August 09, 2013
Area(s) of Interest: Scope of Practice
The California Medical Association (CMA) has had some success neutralizing the three "scope-of-practice" bills that were introduced earlier this year.
Senate Bill 491 (Hernandez): Last week this bill failed to move out of committee on a 6-3 vote. The bill (SB 491) would allow nurse practitioners to open practices without any oversight from a trained medical doctor and prescribe narcotics without supervision. Although the bill failed to pass committee last week, it was granted reconsideration and will be voted on again next Tuesday in the Assembly Business, Professions and Consumer Protection Committee. While an important part of the health care delivery system, nurse practitioners simply do not have adequate training or education to be qualified to practice medicine without physician oversight.
Senate Bill 492 (Hernandez): This bill would allow optometrists to examine, prevent, diagnose and treat any disease, condition or disorder of the visual system, the human eye and adjacent related structures. This has become a two-year bill and is expected to be resurrected in the next legislative session. CMA believes this bill could place patients at risk of significant harm from having medical conditions diagnosed and treated by practitioners who lack the education, training and experience to do so.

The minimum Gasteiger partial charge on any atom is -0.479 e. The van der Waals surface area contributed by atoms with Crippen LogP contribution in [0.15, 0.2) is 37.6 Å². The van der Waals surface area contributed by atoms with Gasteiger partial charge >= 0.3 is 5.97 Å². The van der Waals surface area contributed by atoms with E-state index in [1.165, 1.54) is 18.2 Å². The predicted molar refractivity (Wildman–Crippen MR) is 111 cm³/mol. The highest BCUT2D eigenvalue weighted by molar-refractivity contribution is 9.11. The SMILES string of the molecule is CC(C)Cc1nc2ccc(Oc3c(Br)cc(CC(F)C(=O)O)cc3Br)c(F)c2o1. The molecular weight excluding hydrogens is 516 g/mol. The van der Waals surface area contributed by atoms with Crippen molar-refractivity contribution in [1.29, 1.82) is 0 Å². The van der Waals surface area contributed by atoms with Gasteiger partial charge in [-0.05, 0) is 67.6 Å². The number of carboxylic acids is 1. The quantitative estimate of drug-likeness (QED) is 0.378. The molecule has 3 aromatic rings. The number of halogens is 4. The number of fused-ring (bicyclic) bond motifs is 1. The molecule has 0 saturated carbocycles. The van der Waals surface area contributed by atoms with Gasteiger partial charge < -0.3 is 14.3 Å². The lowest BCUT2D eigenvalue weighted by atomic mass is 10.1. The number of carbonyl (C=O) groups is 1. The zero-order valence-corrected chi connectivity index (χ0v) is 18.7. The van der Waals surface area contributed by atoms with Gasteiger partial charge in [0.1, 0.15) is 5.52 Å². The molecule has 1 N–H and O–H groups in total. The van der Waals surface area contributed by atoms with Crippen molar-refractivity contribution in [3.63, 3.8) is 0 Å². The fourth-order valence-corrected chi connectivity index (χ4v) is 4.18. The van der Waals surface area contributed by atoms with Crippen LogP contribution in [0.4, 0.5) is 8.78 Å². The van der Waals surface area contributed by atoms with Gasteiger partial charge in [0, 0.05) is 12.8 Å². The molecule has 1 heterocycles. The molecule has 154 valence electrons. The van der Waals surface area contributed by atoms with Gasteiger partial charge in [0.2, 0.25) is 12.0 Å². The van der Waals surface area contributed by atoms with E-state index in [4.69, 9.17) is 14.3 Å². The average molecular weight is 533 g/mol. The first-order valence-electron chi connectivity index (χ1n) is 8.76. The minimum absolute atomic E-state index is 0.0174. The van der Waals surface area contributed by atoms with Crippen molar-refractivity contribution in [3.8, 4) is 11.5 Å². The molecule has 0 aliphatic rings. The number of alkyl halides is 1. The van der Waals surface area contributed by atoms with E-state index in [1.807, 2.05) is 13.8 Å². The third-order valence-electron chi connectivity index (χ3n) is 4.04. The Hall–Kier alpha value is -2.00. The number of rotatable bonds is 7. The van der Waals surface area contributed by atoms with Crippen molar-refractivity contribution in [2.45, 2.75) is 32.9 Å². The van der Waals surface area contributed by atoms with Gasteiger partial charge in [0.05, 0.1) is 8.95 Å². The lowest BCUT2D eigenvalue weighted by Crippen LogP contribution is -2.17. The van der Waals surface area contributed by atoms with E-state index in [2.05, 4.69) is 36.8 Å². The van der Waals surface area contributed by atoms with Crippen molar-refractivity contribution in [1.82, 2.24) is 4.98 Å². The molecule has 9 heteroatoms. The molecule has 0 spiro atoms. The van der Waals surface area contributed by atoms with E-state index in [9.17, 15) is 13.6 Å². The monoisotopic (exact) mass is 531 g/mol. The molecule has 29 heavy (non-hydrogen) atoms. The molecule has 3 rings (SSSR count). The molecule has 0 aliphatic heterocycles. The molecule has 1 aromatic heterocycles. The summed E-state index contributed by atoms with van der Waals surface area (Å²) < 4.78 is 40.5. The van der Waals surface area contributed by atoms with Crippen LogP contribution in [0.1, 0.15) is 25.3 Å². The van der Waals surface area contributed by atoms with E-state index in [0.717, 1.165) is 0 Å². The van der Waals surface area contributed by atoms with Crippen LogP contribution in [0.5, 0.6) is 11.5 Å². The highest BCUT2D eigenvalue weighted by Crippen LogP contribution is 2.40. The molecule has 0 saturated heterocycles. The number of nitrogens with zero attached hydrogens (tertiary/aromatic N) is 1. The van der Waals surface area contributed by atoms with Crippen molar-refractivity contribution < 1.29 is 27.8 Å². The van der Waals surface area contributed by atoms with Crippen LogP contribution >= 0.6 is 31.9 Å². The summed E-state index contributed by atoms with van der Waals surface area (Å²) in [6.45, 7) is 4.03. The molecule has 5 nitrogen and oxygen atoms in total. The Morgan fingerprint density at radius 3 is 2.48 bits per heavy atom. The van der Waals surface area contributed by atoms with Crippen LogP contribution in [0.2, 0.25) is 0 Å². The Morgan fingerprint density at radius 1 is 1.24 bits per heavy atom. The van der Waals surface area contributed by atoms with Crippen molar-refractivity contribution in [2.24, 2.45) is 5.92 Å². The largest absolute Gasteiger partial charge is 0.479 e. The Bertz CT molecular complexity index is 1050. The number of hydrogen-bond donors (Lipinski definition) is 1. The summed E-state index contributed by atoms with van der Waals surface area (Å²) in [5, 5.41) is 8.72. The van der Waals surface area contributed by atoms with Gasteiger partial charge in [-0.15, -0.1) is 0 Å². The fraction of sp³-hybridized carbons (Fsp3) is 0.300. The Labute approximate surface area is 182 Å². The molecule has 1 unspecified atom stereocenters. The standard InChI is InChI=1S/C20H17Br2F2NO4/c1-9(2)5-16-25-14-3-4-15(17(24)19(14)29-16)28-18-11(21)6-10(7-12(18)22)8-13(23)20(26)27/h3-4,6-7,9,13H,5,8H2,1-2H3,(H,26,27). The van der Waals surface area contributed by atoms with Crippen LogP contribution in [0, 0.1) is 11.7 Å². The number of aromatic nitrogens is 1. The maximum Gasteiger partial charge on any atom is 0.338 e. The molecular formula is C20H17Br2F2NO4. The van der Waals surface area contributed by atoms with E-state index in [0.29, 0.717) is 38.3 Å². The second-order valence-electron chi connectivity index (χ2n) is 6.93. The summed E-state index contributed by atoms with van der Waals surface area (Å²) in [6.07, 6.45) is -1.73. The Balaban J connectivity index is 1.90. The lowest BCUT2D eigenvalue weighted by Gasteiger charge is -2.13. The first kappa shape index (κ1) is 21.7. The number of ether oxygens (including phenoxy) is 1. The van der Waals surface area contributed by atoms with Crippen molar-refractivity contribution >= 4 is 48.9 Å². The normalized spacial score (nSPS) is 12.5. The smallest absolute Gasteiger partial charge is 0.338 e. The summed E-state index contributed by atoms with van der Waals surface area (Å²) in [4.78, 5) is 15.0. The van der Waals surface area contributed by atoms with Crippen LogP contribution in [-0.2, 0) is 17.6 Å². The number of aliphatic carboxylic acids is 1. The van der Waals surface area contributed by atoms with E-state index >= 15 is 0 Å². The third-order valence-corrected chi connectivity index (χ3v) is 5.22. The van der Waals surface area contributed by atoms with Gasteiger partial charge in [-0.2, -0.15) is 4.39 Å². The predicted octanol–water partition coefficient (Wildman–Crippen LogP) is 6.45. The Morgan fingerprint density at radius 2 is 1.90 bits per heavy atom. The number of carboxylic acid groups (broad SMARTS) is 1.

Senate Bill 493 (Hernandez): After much negotiation, CMA was able to include language requiring additional training for pharmacists to initiate and administer vaccines, and provide contraceptives under this bill. CMA was also able to eliminate language that would have allowed pharmacists to independently prescribe dangerous smoking cessation drugs such as Chantix, instead limiting them to nicotine replacement therapy smoking cessation medications. With these modifications, CMA has moved to a neutral position on this bill. The bill passed Assembly Business, Profession and Consumer Protection Committee last week and now moves to Assembly Health Committee.
CMA strongly believes that simply expanding the scope of practice of allied health practitioners to give them independent and/or expanded practice will do nothing to improve access to care or quality of care in our state. Allowing practitioners to perform procedures they simply aren’t trained to do can only lead to unpredictable outcomes, higher costs and greater fragmentation of care.
Using successful models as a guide, California should be looking toward integrated, team-based care led by physicians. These teams will streamline care, maintain and improve patient safety and decrease costs of health care throughout the state.
Contact: Juan Thomas, (916) 551-2546 or email@example.com.